The very particular structure of FIG. 3 includes two parallel paths, one formed by source-drain paths of n-channel transistors N30 and N32, and the other formed by source-drain paths of n-channel transistors N34 and N36. N-channel transistor N30 can have a gate that receives a compare data value CD, and n-channel transistor N32 can have a gate that receives a data value X from storage section 302-0. Along the other path, n-channel transistor N34 can have a gate that receives a complementary compare data value CDB, and n-channel transistor N36 can have a gate that receives a data value Y from storage section 302-1. Drains of transistors N30 and N34 can be commonly connected to match line 318. Sources of transistors N32 and N36 can be commonly connected to a low power supply voltage VSS.

In the particular arrangement of FIG. 3, in a match result, the two paths within compare section 304 can provide high impedance paths. In a miss result, one path within compare section can have a low impedance.

Of course, the compare section 304 represents one arrangement of the embodiment. Other possible arrangements can be used to perform similar or other logic functions.

As noted previously, a low power supply voltage VSS can be essentially constant in a write and compare operation.

The example of FIG. 3 thus shows an arrangement in which an SRAM type memory element is used (memory elements 302-0 and 302-1) and each bit line (BLBX and BLBY) can connect to one data terminal.

As noted above, the other data terminal of each memory element (302-0 and 302-1) can be connected to a lower power supply VSS by operation of pre-write devices (312-0 and 312-1). Thus, such a connection can be considered a “hard” or direct ground. Further, this ground connection can be done within the memory element (e.g., SRAM type cell) itself and without routing an additional line out of the element.

The operation of the embodiment of FIG. 3 will now be described with reference to FIG. 4. FIG. 4 is a timing diagram that shows a waveform OP that represents an operation being performed by a CAM device containing memory cell 300. Word line potentials are shown by WL1 and WL2, and data values for storage elements 302-0 and 302-1 are shown as X and Y. FIG. 4 also shows values for bit lines BLBX and BLBY. Finally, a low power supply voltage VSS is also shown.

Referring now to FIG. 3 in conjunction with FIG. 4, at about time t0, write operations within CAM cell 300 can begin. Writing of the storage elements (302-0 and 302-1) can be accomplished as a two-phase operation with the first phase including a “preset write” technique. A preset write begins at about time t0, and includes pulsing a word line WL1 high while the other word line WL2 remains low. This can enable pre-write transistors 310-0 and 310-1, which can connect respective data terminals to a low power supply VSS. Thus, in response to word line WL1 pulsing high data values X and Y can both go low. This essentially sets the value of both the X and Y elements to be “0”.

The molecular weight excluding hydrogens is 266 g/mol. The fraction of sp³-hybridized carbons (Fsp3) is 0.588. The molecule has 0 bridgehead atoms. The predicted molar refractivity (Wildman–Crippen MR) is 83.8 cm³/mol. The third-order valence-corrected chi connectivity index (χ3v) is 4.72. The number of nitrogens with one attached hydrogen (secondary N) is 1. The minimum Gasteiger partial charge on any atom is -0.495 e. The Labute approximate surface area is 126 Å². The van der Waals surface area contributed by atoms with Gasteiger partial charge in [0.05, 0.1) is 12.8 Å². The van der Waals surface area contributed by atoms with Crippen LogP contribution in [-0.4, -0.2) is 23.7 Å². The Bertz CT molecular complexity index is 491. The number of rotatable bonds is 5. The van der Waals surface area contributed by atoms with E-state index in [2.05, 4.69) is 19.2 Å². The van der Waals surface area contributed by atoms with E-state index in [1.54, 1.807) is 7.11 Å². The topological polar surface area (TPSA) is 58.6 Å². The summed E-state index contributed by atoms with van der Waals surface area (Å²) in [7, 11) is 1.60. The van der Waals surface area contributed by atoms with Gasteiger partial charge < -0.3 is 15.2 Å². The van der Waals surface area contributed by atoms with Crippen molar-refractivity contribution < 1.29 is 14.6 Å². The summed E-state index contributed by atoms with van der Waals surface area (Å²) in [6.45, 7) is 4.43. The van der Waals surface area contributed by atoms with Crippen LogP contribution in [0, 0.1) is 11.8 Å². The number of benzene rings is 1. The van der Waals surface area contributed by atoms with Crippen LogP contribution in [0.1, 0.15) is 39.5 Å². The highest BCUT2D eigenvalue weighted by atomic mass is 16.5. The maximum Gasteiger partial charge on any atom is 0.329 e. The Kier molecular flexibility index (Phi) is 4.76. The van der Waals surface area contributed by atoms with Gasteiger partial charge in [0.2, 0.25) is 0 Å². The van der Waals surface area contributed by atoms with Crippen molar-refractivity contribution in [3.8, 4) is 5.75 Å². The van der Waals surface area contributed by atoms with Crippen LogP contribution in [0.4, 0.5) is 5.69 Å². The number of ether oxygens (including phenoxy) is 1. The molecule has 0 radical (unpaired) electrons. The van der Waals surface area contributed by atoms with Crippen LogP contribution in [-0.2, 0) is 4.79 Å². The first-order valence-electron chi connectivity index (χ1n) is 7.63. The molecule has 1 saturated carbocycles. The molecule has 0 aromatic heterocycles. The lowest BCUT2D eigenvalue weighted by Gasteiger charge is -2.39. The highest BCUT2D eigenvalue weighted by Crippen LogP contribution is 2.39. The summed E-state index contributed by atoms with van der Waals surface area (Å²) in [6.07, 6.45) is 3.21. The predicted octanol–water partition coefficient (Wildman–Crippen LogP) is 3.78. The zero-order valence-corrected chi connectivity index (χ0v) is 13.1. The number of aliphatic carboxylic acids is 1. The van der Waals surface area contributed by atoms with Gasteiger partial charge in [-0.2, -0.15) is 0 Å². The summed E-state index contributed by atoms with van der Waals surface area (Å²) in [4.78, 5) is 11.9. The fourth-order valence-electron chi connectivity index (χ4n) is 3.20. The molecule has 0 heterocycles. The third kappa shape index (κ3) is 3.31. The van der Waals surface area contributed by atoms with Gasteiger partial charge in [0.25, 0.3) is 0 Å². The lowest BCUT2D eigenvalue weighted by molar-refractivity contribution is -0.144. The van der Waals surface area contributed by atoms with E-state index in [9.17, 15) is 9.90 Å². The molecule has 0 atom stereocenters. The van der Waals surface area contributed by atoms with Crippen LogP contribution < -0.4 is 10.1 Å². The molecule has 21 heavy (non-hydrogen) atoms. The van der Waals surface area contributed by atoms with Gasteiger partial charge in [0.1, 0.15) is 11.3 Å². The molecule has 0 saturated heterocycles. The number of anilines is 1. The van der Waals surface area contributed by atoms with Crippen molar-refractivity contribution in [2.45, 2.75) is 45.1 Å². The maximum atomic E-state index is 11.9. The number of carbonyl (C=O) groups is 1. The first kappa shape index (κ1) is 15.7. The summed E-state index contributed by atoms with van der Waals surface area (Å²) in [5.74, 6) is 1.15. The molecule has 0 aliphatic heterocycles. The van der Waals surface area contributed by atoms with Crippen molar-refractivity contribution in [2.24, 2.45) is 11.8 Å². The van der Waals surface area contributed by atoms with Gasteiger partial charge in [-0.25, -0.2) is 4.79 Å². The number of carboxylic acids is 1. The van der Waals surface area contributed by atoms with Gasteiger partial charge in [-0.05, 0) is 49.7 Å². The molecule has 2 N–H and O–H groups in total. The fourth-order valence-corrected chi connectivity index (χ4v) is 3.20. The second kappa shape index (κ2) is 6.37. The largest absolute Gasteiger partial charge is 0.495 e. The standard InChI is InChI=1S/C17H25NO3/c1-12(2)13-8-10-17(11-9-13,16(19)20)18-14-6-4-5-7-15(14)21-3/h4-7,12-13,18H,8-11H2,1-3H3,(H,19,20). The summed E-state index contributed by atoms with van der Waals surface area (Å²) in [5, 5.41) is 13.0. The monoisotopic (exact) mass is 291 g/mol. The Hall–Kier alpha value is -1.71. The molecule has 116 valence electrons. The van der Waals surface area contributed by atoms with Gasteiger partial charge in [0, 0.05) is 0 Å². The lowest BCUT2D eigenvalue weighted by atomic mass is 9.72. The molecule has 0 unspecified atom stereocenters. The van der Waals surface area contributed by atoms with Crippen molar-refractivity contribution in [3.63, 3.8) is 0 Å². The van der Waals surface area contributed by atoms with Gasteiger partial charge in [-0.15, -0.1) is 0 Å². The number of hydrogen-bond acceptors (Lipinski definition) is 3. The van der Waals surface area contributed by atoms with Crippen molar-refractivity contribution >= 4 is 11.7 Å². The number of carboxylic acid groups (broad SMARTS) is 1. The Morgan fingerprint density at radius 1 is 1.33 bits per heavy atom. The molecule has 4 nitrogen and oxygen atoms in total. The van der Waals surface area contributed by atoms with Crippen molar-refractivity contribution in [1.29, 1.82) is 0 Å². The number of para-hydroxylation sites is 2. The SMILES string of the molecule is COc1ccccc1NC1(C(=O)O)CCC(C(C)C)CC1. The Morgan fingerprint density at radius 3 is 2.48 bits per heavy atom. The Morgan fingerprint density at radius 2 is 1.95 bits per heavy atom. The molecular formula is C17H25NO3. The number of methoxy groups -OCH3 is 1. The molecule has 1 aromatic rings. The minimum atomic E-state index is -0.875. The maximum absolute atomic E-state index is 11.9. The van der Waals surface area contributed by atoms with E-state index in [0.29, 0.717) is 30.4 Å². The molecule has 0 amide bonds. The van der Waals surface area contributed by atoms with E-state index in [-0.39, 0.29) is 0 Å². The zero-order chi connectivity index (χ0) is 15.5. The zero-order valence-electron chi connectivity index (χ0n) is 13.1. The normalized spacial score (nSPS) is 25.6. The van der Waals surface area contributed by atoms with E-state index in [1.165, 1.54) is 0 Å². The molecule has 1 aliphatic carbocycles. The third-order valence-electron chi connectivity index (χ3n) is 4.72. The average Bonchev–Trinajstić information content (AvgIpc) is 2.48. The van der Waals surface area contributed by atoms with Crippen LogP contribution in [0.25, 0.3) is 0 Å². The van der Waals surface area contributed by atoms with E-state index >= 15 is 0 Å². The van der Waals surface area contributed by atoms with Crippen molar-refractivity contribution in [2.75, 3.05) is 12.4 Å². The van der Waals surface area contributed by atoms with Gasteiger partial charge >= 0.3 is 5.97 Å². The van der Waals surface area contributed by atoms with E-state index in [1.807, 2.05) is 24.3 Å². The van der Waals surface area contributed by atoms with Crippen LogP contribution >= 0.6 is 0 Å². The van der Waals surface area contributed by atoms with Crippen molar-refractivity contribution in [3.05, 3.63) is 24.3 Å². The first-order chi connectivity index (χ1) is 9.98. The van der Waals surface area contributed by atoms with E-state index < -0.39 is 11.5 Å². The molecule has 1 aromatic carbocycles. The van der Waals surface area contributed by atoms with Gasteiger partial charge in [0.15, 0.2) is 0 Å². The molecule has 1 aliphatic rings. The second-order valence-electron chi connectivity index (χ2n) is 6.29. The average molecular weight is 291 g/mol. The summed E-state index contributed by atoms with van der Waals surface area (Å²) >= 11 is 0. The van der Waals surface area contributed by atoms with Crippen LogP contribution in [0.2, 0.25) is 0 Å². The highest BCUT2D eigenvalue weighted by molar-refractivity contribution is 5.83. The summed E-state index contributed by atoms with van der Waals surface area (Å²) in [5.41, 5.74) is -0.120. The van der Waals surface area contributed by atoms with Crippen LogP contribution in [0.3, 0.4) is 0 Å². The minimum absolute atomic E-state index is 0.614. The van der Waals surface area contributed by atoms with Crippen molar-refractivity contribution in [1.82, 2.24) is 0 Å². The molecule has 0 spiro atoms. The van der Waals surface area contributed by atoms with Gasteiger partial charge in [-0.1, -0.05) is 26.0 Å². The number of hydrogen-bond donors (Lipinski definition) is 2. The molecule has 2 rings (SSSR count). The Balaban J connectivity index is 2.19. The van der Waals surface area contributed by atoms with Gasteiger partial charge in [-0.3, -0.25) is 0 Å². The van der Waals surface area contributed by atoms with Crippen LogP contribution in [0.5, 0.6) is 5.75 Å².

A first word line WL1 can then return low.

A second phase of the write operation can begin at about time t1. Once word line WL1 has returned low, the other word line (WL2) can go high. At the same essential time, bit lines BLBX and BLBY can carry write data values to establish a predetermined state. In the particular example shown, the write operation seeks to establish the state “Match CD=0”. Thus, bit line BLBX can be low (logic “0”), while bit line BLBY can be high (logic “1”). As a result, data values of X=1 and Y=0 are written into storage elements 302-0 and 302-1, respectively.

In the very particular example of FIG. 4, a write operation can be followed by a search (or compare) operation at time t2. As shown in FIG. 4, a low power supply voltage VSS can remain essentially the same throughout both such operations.

A third embodiment will now be described with reference to FIG. 5. A third embodiment can include a CAM cell 500 having the same components as that of FIG. 3. Thus, like components are referred to by the same reference character but with the first digit being a “5” instead of a “3”.

A CAM cell 500 can differ from the embodiment of FIG. 3 in that pre-write devices 512-0 and 512-1 can provide controllable impedance paths between a “pseudo-supply” voltage PVSS and an corresponding storage section (508-0 and 508-1). Further, a compare section 504 can be connected between match line 518 and the same pseudo-supply voltage PVSS.

A pseudo-supply voltage PVSS can be the voltage at a node that is initially set to some predetermined voltage during one operational phase, but then subsequently allowed to float in another operational phase. In the very particular example of FIG. 5, a pseudo-supply voltage PVSS is set to a low power supply voltage (VSS) during certain operational phases (e.g., pre-write, pre-compare) and allowed to float during other phases (e.g., compare).

In the very particular example shown, during a pre-write operation, PVSS can be pulled to a ground level. Additionally, during a match operation, a match sense amplifier (not shown) may use the PVSS line (either in addition to or instead of the MATCH line) to detect the results of the compare operation.